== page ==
The future of FirstSearch and WorldCat Discovery

Mike Showalter

2016-03-24 Showalter discovery

Member-driven product development

A little more than two years ago, OCLC introduced WorldCat Discovery. The goal was to combine the “best of both worlds” into one discovery service—to deliver a single service that would deliver full discovery of library collections and enable library staff and library users to continue searching the one-of-a-kind WorldCat database.

It was a good plan, and reflected a lot of input from our members at a variety of levels. One of the things that makes OCLC very different is our commitment to member involvement. Not just in terms of tactical, feature-focused feedback, but overall direction and strategy.

Like any plan, however, you often find out more in the execution than you do in the initial development stages.

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The power of participation

Irene Hoffman

2016-03-17 Hoffman participation

I just got back from the OCLC EMEA (Europe, Middle East and Africa) Regional Council meeting in Madrid, Spain. It was a great conference with more than 300 attendees from 31 countries. The theme of the event was “The Selfie Generation,” and you can see a ton of fun selfies and other pictures that our members, staff and guests took throughout the week.

At this meeting, OCLC members connected with each other and learned how library users’ needs and expectations are changing. We also had a chance to discuss OCLC services and research work and share what’s going on in members’ libraries and within their communities. This type of engagement stimulates lots of new ideas, encourages future-thinking and allows us to explore solutions together.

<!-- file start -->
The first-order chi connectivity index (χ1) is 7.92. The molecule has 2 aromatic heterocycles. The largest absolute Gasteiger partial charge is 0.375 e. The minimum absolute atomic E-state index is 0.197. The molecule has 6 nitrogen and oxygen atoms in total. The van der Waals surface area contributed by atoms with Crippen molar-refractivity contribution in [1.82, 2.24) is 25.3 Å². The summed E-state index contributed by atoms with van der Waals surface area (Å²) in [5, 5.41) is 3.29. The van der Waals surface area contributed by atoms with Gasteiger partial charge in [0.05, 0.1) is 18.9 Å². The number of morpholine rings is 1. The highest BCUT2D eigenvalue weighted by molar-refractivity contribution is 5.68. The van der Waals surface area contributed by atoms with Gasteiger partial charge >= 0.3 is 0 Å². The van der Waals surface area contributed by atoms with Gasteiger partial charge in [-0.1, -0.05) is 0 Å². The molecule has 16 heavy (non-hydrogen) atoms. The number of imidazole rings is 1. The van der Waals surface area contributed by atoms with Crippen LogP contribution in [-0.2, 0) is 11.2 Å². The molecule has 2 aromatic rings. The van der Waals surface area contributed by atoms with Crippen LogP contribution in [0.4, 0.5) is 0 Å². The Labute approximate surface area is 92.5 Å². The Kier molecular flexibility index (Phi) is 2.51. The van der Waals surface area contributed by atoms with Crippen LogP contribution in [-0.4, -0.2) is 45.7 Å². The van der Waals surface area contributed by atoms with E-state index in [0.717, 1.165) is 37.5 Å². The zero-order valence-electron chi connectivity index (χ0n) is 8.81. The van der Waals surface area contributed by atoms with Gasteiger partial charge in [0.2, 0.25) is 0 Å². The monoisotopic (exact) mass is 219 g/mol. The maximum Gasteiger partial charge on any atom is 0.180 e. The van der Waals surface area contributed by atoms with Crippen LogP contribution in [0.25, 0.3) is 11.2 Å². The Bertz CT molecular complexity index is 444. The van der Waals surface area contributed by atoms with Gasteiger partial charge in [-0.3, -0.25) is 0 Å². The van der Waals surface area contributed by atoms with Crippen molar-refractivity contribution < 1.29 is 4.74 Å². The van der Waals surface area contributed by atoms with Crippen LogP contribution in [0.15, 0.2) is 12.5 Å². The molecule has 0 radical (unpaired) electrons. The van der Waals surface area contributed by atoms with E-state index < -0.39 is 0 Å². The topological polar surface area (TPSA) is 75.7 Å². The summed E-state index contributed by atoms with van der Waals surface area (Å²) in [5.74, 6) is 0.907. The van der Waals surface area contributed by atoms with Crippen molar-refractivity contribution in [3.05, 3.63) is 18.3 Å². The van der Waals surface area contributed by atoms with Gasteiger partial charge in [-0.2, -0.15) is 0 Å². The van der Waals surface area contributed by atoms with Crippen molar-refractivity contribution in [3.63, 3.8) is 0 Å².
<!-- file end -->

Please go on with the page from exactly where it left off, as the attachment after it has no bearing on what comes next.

At OCLC Regional Council meetings like these, we also get to talk about something that’s unique to OCLC: member representation and voting—the power that OCLC members have to shape the future of the world’s largest library cooperative.

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#LibrariesInLife: The Convenience Imperative

Smartphone users

Technology has turned learning outside in

We used to bring all our learning, content and media resources to various “watering holes” where folks would gather to consume it. Classrooms, libraries, newspapers, magazines, TV networks, bookstores and record stores. Why? Because it was the fastest way to distribute a wide variety of materials. It wasn’t wrong. It made sense. But it also left us with embedded cultural and institutional ideas and biases about what learning is, who is involved in our workflows, what counts as “good enough” and even why we learn.

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Moving out in front

Mary Sauer-Games

2016-02-2 moving out in front

We’re at a tipping point

I frequently get to talk to librarians from very different types and sizes of libraries. When I ask about their concerns, there is one refrain I hear consistently: “We’re being asked to do more with less.” When we dig into that sentiment a bit deeper, I usually find that:

  • MORE = More outreach, more hands-on service, more training, more embedded assets, more learning guides, more interaction, more proactive recommendations.
  • LESS = Less money, less staffing, less space, less time.